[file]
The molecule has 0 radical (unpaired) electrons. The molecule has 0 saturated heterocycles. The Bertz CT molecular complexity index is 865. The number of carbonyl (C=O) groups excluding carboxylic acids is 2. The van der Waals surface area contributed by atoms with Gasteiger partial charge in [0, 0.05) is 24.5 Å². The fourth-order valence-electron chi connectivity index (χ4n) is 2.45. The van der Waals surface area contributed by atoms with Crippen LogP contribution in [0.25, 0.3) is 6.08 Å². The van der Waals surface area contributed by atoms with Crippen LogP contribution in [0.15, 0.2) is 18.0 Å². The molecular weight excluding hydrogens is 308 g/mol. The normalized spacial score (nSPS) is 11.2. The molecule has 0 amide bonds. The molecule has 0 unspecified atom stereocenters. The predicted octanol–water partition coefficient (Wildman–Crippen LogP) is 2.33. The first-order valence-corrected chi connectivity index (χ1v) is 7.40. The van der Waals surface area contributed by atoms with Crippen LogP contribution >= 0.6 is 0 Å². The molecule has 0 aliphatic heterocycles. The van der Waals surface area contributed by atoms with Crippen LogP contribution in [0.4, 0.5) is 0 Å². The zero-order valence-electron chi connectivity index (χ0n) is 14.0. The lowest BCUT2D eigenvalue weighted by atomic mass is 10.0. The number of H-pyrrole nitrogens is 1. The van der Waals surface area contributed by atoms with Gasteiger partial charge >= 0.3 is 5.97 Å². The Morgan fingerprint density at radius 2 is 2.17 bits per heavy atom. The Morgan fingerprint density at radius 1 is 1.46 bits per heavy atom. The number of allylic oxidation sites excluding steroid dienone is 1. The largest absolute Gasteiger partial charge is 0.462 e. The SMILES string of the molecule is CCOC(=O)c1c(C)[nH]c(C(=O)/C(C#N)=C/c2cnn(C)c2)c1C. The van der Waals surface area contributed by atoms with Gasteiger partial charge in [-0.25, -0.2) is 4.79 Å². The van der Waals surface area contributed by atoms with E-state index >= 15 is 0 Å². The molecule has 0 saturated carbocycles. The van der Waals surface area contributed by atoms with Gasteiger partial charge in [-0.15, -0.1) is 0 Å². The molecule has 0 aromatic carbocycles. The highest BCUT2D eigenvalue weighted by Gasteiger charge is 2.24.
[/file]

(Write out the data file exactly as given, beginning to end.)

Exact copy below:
The molecule has 0 radical (unpaired) electrons. The molecule has 0 saturated heterocycles. The Bertz CT molecular complexity index is 865. The number of carbonyl (C=O) groups excluding carboxylic acids is 2. The van der Waals surface area contributed by atoms with Gasteiger partial charge in [0, 0.05) is 24.5 Å². The fourth-order valence-electron chi connectivity index (χ4n) is 2.45. The van der Waals surface area contributed by atoms with Crippen LogP contribution in [0.25, 0.3) is 6.08 Å². The van der Waals surface area contributed by atoms with Crippen LogP contribution in [0.15, 0.2) is 18.0 Å². The molecular weight excluding hydrogens is 308 g/mol. The normalized spacial score (nSPS) is 11.2. The molecule has 0 amide bonds. The molecule has 0 unspecified atom stereocenters. The predicted octanol–water partition coefficient (Wildman–Crippen LogP) is 2.33. The first-order valence-corrected chi connectivity index (χ1v) is 7.40. The van der Waals surface area contributed by atoms with Crippen LogP contribution >= 0.6 is 0 Å². The molecule has 0 aliphatic heterocycles. The van der Waals surface area contributed by atoms with Crippen LogP contribution in [0.4, 0.5) is 0 Å². The zero-order valence-electron chi connectivity index (χ0n) is 14.0. The lowest BCUT2D eigenvalue weighted by atomic mass is 10.0. The number of H-pyrrole nitrogens is 1. The van der Waals surface area contributed by atoms with Gasteiger partial charge >= 0.3 is 5.97 Å². The Morgan fingerprint density at radius 2 is 2.17 bits per heavy atom. The Morgan fingerprint density at radius 1 is 1.46 bits per heavy atom. The number of allylic oxidation sites excluding steroid dienone is 1. The largest absolute Gasteiger partial charge is 0.462 e. The SMILES string of the molecule is CCOC(=O)c1c(C)[nH]c(C(=O)/C(C#N)=C/c2cnn(C)c2)c1C. The van der Waals surface area contributed by atoms with Gasteiger partial charge in [-0.25, -0.2) is 4.79 Å². The van der Waals surface area contributed by atoms with E-state index >= 15 is 0 Å². The molecule has 0 saturated carbocycles. The van der Waals surface area contributed by atoms with Gasteiger partial charge in [-0.15, -0.1) is 0 Å². The molecule has 0 aromatic carbocycles. The highest BCUT2D eigenvalue weighted by Gasteiger charge is 2.24.